A German backpacker who believes she was scammed by her employers has taken to the media to ensure others are aware of unscrupulous employers.
When it comes to working in rural
NZ, knowing your rights can be
When the 24-year-old woman, who did not want to be named despite having returned to Germany, quit her Marlborough based vineyard job over a dissatisfaction with her pay, she found certain charges deducted from her payslip which she believes were unwarranted.
"They didn't want to pay fair money," said the woman, explaining that her employer charged her a NZ$100 (£50) 'bond' for 'tools deduction' which was not refunded when she finished work.
"My contractor cut money from my pay as a bond and said that they would pay it back when I quit.
"When I and a few other girls quit, we gave our bangs and tools back and have never seen our money again,
"We wrote plenty of emails, their answer was that they don't cut a bond from pay, but the problem is that I can see it on my pay slip.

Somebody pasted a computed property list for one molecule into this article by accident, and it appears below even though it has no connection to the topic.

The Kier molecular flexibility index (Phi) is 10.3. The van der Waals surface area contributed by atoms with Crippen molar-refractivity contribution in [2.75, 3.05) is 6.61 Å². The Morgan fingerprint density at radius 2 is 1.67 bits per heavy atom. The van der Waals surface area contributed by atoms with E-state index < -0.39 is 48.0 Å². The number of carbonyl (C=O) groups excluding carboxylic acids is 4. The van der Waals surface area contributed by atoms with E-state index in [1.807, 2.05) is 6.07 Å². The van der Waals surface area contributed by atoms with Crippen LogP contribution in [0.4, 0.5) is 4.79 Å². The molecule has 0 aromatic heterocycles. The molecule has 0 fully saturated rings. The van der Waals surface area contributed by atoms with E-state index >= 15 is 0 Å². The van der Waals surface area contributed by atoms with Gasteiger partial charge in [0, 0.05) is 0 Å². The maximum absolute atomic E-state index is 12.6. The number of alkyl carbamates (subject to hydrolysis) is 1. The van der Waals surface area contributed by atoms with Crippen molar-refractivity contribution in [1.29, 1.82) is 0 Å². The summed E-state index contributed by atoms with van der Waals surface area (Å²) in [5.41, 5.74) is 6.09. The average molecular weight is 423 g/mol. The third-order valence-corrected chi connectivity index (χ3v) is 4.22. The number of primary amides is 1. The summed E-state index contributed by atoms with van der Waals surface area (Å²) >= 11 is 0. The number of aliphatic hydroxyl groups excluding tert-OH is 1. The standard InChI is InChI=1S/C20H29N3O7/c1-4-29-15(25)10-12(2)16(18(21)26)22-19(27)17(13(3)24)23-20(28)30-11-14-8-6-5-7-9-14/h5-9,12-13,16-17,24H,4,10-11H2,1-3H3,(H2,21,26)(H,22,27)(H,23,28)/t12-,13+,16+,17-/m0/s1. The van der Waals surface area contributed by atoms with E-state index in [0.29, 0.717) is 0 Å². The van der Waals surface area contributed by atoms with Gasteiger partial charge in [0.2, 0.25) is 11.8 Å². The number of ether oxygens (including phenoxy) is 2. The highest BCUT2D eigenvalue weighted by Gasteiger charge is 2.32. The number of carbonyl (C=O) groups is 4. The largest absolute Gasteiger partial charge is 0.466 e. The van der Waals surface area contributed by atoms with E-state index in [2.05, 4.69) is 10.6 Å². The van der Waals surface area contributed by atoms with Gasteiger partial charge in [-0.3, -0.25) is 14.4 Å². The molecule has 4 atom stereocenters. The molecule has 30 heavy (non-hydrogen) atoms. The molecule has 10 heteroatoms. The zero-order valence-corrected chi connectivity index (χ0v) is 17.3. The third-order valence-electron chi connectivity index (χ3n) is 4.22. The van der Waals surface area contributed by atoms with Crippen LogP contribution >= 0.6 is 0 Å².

"Most backpackers don't know their rights so that's why it's easy for contractors to do it."
While this particular backpacker may have only lost out on NZ$100, she highlights a common mistake among the backpacker community: when it comes to work, backpackers rarely know their rights.
Jenny Espiner, visa processing manager at the New Zealand Visa Bureau, says a working holiday is the time to let your hair down, but perhaps not your guard.
"A naive approach to employment rights combined with an optimistic attitude and a desire for adventure and new things typical to a working holiday can make for a nasty combination if you're not careful," said Ms Espiner.
"With many farms out in rural locations, unscrupulous employers can demand unfair payments and leave you without a viable alternative."
The Business, Innovation and Employment Ministry refuses to comment on specific cases but claims complaints overall are down as more people become aware of scams and New Zealand immigration authorities clamp down on employers exploiting their workers.
"Make sure you know your rights by checking the Business, Innovation and Employment Ministry site and if you ever have any doubts about a job offer or work location, either contact the ministry or you can contact Visa Bureau at ," said Ms Espiner.
- Dominic Ladden-Powell is Online Editor with the New Zealand Visa Bureau, an independent migration consultancy specialising in helping people lodge applications for a Working Holiday Visa to New Zealand.
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